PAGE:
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While attendees get to choose the winner, our members and staff narrowed the entries down to seven. Here’s a list of them for you to peruse.
The ideas are heavy on issues regarding utilities and water . They also offer new takes on education, the environment and tracking city construction projects.
Poway Bond: ‘The More We Learn… Smellier It Gets’
Felix Salmon, a financial columnist with Reuters, saw our recent story about how the Poway school district actually got more than $105 million when it borrowed money for school construction. (The district will have to pay back nearly $1 billion for the loan). In fact, it also got what Salmon calls a “21 million kickback.”
In a new column, Salmon tries to understand what’s going on and writes: “the more we learn about this Poway bond, the smellier it gets. And of course officials aren’t talking.”
Speaking of the Poway’s risky borrowing scheme, you might have had some trouble tracking all the big totals, and different rounds of borrowing. So we created a graphic to illustrate what happened and how the debt will grow with each round.
Cash-Strapped Court Keeps Handing Out Auto Allowances
If you ever feel like looking up the incomes of top government officials, don’t stop when you see their salaries alone. Oftentimes they get even more money in terms of perks like hefty auto allowances that to go them no matter how many miles they actually drive. It’s an easy way for government agencies to quietly pad the incomes of these folks without prompting any pesky squawking from government watchdogs.
It’s not just politicians who reap this benefit. Judges and top administrators in the local court system do too, to the tune of $1 million a year, CityBeat reports. Individual judges get as much as $8,100 a year.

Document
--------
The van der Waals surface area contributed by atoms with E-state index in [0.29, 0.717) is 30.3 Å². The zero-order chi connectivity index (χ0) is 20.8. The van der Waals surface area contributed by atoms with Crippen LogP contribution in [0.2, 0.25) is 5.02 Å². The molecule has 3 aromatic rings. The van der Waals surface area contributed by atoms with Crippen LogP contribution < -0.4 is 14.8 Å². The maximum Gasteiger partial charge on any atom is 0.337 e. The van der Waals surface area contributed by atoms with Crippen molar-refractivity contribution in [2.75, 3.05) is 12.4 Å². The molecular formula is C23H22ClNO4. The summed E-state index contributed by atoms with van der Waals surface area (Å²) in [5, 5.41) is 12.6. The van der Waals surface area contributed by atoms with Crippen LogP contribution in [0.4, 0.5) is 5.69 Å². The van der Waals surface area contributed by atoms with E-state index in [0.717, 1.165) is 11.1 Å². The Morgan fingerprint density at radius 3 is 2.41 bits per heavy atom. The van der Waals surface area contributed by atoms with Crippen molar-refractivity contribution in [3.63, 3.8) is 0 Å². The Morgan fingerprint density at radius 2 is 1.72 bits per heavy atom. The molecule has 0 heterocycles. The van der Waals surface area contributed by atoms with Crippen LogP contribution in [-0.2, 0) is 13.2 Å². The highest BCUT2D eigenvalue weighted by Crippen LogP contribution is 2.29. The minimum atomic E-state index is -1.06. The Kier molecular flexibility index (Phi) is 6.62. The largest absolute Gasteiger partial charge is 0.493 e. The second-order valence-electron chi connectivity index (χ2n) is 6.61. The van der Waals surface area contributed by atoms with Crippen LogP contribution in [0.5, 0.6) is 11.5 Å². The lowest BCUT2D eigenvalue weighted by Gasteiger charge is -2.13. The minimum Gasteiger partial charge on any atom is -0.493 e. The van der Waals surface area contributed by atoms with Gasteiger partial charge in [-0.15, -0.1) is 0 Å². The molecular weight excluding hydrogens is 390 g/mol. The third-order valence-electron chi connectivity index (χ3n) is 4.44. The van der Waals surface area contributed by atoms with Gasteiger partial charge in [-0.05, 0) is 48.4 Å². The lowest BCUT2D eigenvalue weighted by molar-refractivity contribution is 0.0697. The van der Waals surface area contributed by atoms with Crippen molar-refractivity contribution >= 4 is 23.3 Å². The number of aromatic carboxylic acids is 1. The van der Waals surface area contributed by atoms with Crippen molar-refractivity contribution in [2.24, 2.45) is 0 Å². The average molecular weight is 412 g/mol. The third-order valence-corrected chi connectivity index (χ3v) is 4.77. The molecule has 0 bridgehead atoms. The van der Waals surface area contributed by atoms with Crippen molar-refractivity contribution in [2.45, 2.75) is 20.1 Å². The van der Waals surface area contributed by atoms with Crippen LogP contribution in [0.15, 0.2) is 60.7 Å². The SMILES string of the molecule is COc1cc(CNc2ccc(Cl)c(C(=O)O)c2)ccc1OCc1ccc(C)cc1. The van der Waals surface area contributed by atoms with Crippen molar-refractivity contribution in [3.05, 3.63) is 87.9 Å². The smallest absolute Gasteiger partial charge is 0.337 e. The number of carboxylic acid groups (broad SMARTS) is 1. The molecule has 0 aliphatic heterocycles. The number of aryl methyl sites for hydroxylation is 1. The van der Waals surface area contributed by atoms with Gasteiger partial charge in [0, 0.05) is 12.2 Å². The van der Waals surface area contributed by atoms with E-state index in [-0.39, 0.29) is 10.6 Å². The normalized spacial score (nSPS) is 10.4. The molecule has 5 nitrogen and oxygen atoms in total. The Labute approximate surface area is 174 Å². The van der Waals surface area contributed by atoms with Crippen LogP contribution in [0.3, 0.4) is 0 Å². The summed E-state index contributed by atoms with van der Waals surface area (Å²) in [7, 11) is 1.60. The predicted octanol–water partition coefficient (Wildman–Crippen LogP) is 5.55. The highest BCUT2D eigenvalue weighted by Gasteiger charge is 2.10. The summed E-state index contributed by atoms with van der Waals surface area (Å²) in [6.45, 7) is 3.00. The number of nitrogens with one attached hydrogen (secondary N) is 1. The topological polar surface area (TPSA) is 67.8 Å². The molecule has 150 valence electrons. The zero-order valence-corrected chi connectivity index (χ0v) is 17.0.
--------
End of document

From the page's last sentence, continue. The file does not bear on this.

This is unusual in California’s most populous counties, CityBeat finds. And that’s not all. The local court system has been busy crying poverty in recent months, warning of a doomsday of service cuts.
How the U-T’s Honchos Throw Influence Around
Investigative Newsource and KPBS are taking a deep look into the machinations of the newspaper’s new owners as they brashly try to force — er, convince — the city to remake the waterfront and build a mammoth sports complex including a football stadium.
Publisher Doug Manchester and CEO John Lynch have had no luck so far, but they keep pushing.
In fact, an email exchange KPBS obtained between Lynch and Port Commissioner Scott Peters revealed how that looks in practice. In the email to Peters, Lynch objected to a recent deal between the port and Dole Bananas calling it an “in your face” to Manchester.
Lynch threatened Peters that various groups like business, labor and the Navy (even one mayoral candidate) would be willing to disband the port if the port doesn’t cooperate.
Investigative Newsource’s Joanne Faryon asked DeMaio what he thought about all that in an interview and rundown of their research. DeMaio said categorically he does not support the U-T plan and wants to maximize cargo operations at the port area in question.